This is the tradecraft methodology of predicting how long law enforcement officers will take to arrive / engage in a specific location for your own strategic purpose – the step by step process and general approach to calculating and estimating police response times in urban environments.


The time it takes to calculate the average or potential police response time for a given urban environment depends on several factors, such as the availability of data, the complexity of the analysis, the size and layout of the city, available resources, the distribution of police stations and officers and the tools and methods used.

This approach provides a predictive estimation of police response times and may not account for all variables that can influence actual response times of a specific location. Additionally, response times may vary significantly depending on individual incidents and local conditions that can’t efficiently be utilized for measuring.

Knowing how long it takes for a police response unit(s) to arrive to an exact called location before the call is even made has many potential operational advantages in both pre-planning, planning and active engagement.


      Research and Gather Data


      Identify Priority Areas


      Identify Calculate Travel Distances and Times


      Consider Call Prioritization


      Factor in Officer Availability


      Analyze Historical Response Times


      Calculate the Average Response Time




Open Source Intelligence can be a valuable resource in gathering data to estimate police response times in a given urban environment. OSINT refers to information collected from publicly available sources, which can be analyzed and used to inform various types of research and analysis.

Government websites and publications for the locations of police stations, patrol routes, crime statistics and annual reports on police performance, which can include response time data.

Geographic Information Systems (GIS) data to analyze road networks, traffic patterns and the distribution of public resources, such as police stations and patrol routes.

Social media and news outlets may provide real-time updates on traffic conditions, ongoing police operations and incidents that can impact police response times. Analyzing historical data from these sources can also help identify trends and patterns related to police response times.

Online mapping services like Google Maps and Waze can provide useful information on road networks, traffic conditions and the locations of police checkpoints, ticket zones and other relevant resources.

Online forums and communities can provide anecdotal information, firsthand accounts and perspectives that can help inform your analysis.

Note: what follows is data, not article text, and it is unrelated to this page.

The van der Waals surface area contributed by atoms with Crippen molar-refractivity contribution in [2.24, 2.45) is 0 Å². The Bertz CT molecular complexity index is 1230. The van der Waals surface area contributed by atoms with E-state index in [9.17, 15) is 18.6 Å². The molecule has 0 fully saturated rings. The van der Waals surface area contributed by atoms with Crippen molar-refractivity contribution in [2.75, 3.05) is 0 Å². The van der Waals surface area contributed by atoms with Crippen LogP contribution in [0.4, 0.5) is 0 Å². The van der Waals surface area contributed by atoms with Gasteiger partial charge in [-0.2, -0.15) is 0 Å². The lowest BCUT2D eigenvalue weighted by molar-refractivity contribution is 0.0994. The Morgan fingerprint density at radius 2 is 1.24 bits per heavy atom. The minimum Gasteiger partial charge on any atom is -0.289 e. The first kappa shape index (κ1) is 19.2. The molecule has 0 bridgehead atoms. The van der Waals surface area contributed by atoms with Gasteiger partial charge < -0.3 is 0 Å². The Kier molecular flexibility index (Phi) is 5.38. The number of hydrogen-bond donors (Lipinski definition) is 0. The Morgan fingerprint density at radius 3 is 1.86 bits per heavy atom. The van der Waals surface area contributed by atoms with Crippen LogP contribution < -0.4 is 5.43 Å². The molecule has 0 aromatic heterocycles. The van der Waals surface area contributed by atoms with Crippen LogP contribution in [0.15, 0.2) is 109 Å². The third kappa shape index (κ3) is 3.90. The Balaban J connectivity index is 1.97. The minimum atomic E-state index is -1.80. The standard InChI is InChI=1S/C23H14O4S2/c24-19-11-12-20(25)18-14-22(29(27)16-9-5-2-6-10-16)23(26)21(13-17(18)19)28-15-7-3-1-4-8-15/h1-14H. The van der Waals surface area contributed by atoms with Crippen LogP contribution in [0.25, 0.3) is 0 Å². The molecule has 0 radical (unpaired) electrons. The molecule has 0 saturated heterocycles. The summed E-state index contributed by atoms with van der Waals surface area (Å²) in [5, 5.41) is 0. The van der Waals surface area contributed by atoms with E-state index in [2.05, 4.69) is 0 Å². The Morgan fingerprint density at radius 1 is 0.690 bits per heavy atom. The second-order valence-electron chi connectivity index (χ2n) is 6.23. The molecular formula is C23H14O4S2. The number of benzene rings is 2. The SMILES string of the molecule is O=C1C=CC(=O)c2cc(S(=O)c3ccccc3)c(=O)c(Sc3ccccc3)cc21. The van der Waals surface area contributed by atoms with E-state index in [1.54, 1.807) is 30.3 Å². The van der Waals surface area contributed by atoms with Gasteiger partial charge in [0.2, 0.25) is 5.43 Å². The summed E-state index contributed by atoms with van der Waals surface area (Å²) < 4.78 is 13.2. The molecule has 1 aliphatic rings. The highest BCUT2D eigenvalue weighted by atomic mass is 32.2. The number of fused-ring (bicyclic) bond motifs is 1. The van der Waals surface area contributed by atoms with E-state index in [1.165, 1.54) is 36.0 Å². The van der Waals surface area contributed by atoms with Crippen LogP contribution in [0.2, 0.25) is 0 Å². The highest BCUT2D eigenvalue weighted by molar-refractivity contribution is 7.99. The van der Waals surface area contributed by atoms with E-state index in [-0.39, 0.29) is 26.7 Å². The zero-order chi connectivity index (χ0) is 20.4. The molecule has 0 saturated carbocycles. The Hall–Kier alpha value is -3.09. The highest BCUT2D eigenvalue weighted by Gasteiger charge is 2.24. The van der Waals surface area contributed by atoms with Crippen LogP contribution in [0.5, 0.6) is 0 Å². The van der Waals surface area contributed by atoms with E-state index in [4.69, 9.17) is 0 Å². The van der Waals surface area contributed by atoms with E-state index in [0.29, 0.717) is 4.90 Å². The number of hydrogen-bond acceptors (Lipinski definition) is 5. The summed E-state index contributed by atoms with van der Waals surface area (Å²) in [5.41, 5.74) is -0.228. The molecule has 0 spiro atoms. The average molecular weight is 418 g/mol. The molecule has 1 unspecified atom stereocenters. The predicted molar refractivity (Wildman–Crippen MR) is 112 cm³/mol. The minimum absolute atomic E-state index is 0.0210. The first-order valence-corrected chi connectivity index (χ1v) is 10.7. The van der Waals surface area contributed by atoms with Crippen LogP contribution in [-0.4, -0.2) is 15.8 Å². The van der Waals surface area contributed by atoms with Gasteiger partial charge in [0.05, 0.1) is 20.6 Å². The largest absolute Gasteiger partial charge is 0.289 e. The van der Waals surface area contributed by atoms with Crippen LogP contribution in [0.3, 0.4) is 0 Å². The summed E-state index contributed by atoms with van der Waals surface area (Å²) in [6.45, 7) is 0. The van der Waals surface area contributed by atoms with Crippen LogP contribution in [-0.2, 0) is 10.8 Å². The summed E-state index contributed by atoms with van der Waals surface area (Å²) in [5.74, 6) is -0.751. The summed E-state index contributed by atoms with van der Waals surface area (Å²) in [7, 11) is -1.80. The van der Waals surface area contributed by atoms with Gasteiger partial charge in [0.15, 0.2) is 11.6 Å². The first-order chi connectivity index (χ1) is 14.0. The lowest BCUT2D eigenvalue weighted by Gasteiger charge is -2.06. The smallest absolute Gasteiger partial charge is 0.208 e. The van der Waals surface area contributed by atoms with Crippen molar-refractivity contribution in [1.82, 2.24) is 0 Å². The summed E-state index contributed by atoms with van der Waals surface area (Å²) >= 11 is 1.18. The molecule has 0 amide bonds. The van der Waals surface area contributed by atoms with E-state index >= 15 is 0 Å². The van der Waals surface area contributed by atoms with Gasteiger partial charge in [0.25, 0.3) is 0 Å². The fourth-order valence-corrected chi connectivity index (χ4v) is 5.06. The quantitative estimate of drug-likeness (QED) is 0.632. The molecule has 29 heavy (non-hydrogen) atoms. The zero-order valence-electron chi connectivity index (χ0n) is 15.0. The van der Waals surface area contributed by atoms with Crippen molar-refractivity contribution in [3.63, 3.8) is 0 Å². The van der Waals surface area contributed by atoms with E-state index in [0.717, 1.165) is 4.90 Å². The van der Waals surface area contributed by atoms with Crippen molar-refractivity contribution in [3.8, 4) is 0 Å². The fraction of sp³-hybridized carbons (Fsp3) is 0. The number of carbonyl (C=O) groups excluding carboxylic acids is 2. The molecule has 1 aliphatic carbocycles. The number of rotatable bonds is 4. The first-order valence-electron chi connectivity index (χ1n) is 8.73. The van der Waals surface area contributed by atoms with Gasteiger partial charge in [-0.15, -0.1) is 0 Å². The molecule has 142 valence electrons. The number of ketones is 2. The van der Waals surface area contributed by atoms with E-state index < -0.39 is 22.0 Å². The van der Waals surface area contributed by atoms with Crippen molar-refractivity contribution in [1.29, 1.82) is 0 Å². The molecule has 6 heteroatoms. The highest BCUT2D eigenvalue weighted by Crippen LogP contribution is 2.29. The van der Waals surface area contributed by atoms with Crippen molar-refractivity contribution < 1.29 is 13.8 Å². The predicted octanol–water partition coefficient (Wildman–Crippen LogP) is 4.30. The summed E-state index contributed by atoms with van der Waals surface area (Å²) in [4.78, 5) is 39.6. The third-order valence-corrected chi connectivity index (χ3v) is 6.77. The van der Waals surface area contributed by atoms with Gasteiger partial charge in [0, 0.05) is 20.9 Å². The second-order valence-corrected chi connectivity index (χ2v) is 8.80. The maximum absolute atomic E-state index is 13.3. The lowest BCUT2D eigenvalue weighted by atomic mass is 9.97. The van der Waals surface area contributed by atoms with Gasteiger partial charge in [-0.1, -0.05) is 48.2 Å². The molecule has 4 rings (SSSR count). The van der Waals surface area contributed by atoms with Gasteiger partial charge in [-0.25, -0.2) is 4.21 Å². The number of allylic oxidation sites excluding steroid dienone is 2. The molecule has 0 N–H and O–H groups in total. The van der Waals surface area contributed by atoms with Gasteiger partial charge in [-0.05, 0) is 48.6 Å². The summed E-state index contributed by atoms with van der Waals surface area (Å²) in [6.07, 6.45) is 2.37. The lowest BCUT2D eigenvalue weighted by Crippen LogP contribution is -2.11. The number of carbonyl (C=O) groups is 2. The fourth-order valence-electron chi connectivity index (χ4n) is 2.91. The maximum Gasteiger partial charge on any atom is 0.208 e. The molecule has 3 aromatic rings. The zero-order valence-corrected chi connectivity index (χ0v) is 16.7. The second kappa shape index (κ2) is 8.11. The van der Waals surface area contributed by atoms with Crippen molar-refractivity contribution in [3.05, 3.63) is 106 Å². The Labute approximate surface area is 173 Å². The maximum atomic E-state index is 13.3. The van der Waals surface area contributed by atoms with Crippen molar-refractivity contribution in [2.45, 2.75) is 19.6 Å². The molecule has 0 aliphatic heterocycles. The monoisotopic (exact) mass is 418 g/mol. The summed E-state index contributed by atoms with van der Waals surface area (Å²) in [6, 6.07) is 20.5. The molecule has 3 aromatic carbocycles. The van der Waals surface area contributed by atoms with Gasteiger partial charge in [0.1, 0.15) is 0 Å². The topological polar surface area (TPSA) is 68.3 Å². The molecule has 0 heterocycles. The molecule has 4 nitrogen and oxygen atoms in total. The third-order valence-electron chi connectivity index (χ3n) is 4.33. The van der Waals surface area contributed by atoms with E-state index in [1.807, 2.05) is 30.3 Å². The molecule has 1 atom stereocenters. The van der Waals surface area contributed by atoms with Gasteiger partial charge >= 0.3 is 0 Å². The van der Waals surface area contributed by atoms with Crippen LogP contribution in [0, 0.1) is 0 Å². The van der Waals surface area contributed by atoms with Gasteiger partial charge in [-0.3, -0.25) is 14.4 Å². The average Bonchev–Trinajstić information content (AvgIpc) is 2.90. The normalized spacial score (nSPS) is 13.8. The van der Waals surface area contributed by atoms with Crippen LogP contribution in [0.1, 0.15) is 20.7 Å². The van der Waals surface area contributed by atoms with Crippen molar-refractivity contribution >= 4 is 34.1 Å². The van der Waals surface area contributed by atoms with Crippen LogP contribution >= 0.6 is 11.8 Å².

Keep in mind that while OSINT can provide valuable insights and data, it may not cover all aspects of the police response time prediction / calculation process. In some cases, it may be necessary to supplement OSINT data with information obtained through other more advanced means.


In addition to OSINT, there are other methods you can use to gather data for estimating police response times in a given urban environment. These methods may involve direct communication, collaboration or access to restricted or proprietary data sources.

Proprietary Data Sources:   Some private companies or organizations may have access to proprietary data sources related to police response times, transportation or urban planning. These sources could include private research.

Human Intelligence:   HUMINT involves gathering information through interpersonal interactions and direct engagement with individuals who have access to relevant information. For example, you could contact law enforcement officials, first responders, or local government representatives to request data or insights related to police response times.

Freedom of Information Act (FOIA) Requests:   In many countries, including the United States, citizens have the right to request access to government records and data under freedom of information laws. You can submit FOIA requests to law enforcement agencies or local government bodies to obtain data on police response times, resource allocation and other relevant information.

Direct Communication With Law Enforcement Agencies:   Reach out to local police departments or law enforcement agencies to inquire about their response times, procedures and available resources. Some agencies may be willing to share information or provide guidance on where to find relevant data.

Collaboration With Academic Institutions or Researchers:   Partner with academic institutions, researchers, or experts in fields such as criminology, urban planning or transportation who may have access to relevant data, specialized tools or expertise in analyzing police response times.

When gathering data from any source, it’s essential to verify the accuracy and reliability of the information whenever and as much as possible. Cross-referencing data from multiple sources and ensuring that the data is up-to-date can help improve the accuracy and credibility of your analysis.


The entire process of predicting and calculating the average or potential police response time for a given urban environment could take anywhere from several days to a few weeks, depending on the availability of data, the size and complexity of the city and the level of detail required in the analysis. The use of specialized tools, software, or assistance from professionals can help expedite the process.

[INTEL : Police Incident/Situation Response Procedure]
[OPTICS : Los Angeles, California]